CMYK stands for Cyan, Magenta, Yellow, and Key (Black), which are the four primary colors used in the printing industry. CMYK is a subtractive color model, meaning that colors are created by subtracting different amounts of light from white to achieve the desired hue.
Here’s a brief explanation of each color in the CMYK model:
Cyan (C): Cyan is a blue-green color and is used as one of the primary colors in CMYK printing. It absorbs red light, making it suitable for creating shades of blue and green.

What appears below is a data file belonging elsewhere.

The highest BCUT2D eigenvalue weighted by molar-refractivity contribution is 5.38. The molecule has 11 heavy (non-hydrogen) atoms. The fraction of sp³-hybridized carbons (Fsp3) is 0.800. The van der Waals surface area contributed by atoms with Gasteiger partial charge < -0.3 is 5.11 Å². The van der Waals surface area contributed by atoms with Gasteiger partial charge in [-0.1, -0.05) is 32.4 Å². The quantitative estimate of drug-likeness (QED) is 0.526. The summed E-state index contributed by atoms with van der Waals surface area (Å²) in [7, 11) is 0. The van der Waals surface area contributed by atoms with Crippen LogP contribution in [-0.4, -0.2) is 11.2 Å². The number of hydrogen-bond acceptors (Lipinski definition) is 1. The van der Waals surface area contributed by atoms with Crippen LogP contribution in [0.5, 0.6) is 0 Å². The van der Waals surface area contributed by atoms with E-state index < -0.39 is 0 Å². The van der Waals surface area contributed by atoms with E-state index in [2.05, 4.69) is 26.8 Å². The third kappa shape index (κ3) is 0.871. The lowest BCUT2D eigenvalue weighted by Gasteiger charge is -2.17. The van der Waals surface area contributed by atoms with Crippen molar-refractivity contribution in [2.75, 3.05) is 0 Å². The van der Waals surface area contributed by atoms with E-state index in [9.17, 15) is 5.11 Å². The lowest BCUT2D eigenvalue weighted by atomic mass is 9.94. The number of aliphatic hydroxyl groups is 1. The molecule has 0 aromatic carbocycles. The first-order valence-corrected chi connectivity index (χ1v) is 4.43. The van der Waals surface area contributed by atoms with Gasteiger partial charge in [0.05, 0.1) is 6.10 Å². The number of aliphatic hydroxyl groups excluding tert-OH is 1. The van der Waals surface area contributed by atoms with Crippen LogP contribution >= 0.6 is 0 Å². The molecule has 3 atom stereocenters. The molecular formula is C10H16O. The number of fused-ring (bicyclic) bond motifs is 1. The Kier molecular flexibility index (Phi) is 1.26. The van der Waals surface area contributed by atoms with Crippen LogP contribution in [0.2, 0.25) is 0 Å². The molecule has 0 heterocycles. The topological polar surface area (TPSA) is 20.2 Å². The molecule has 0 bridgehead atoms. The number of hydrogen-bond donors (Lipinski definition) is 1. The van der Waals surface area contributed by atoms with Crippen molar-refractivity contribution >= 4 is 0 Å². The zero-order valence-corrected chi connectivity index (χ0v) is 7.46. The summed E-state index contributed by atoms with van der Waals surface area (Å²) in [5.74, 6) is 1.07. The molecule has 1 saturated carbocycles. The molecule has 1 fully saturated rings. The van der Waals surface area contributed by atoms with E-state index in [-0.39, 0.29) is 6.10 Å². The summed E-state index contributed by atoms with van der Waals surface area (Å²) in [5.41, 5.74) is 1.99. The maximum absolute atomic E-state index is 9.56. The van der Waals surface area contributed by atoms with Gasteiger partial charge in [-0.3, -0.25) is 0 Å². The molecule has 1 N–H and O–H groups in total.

Magenta (M): Magenta is a purplish-red color and is another primary color in the CMYK model. It absorbs green light, allowing it to produce shades of red and purple.
Yellow (Y): Yellow is a bright, sunny color and one of the primary colors in the CMYK color model. It absorbs blue light, enabling it to create shades of yellow and other warm colors.
Key (K) or Black: The letter ‘K’ represents black in the CMYK model. It is used to provide depth, contrast, and detail to the printed image. Mixing cyan, magenta, and yellow inks can create black, but using a separate black ink (Key) provides a richer, more consistent black color.